Marajane’s life was very simple. She loved French fries with ketchup (who doesn’t) Bruce Lee was her favorite hero and she only had two obsessions. To one day, shave her legs and become the last prophet of the galaxy. With these very bold statements Persepolis, a triumphant achievement in biographical storytelling that unfolds in gorgeous black and white animation.
Right after that shot, you are greeted with a party scene that seems fun and vibrant but if you pay attention, you notice tinges of sadness here and there. Mainly because the protagonist is living in pre 1979 Iran. A place that was a paradox. At the same time progressive and was more modern than some western countries and then you had the Shah of Iran whose wife was rumoured to bath in milk to keep her skin smooth and silky. And of course, the myriads of imprisonments, mass shootings and general oppression. However, despite that, you see people having fun, dis- cussing their ideas openly regardless of the price they pay.
There are plenty of Iranian films that depict life in Iran prior to the revolution but not many can paint you such a vivid picture of what it’s like to trade one oppressive regime with another. While watching this film, I couldn’t help but compare it to the DERG in Ethiopia. When the emperor fell from power, all the hopes, promised freedoms and progress was stolen from the people. Just like that, Marjane’s world goes through a complicated process and waves of emotions as she navigates the new changes and tries to understand the world around her.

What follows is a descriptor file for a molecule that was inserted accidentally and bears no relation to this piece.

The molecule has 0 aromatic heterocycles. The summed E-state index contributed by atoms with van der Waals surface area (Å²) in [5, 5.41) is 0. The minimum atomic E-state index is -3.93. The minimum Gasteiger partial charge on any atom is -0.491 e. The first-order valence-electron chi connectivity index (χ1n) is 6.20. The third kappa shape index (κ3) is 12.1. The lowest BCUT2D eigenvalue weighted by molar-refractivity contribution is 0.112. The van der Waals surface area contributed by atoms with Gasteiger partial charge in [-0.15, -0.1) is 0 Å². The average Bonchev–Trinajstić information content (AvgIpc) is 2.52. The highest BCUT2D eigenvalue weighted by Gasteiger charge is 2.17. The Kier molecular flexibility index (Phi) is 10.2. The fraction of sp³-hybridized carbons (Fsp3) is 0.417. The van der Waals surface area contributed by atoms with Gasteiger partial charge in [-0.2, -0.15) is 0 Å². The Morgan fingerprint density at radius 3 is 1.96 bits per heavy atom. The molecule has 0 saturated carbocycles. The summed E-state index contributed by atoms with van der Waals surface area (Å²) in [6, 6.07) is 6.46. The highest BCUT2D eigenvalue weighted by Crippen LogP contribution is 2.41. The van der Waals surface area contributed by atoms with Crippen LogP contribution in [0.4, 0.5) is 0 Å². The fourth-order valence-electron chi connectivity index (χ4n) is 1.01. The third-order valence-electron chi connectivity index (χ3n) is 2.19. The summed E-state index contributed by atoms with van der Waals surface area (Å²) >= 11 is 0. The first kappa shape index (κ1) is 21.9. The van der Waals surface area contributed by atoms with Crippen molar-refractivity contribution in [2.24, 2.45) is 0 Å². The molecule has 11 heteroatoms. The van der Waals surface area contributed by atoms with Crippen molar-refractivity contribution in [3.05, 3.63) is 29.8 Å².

In all this, it is very surprising how you don’t hear the words “Muslim extremist” or “dictator”. As mentioned before, the first thing that comes to mind is a dictatorial regime and the response it begets. The responses from the people “every revolution goes through a phase” the people’s understanding of the changes, their reactions, the people’s concerns masked by hopeful wishes everything is just so authentic it feels like it was written today and about a country that actually exists. All that despite, the surreal elements. The other film that portrays a personal amidst a dictatorial regime this well is Pan’s Labyrinth.
But what makes Persepolis so good is how it feels like it could be your story. That’s the secret to its suspense. At every turn, you wish Marjane the best. It’s not just a film. It’s a raw experience that is only powered by its great visual style and charming cast. Best of all, it doesn’t feel like you watch a movie about what it means to be Iranian. It feels like you’re watching a story of a human going through stuff .
Please, please give this one a try if you haven’t already.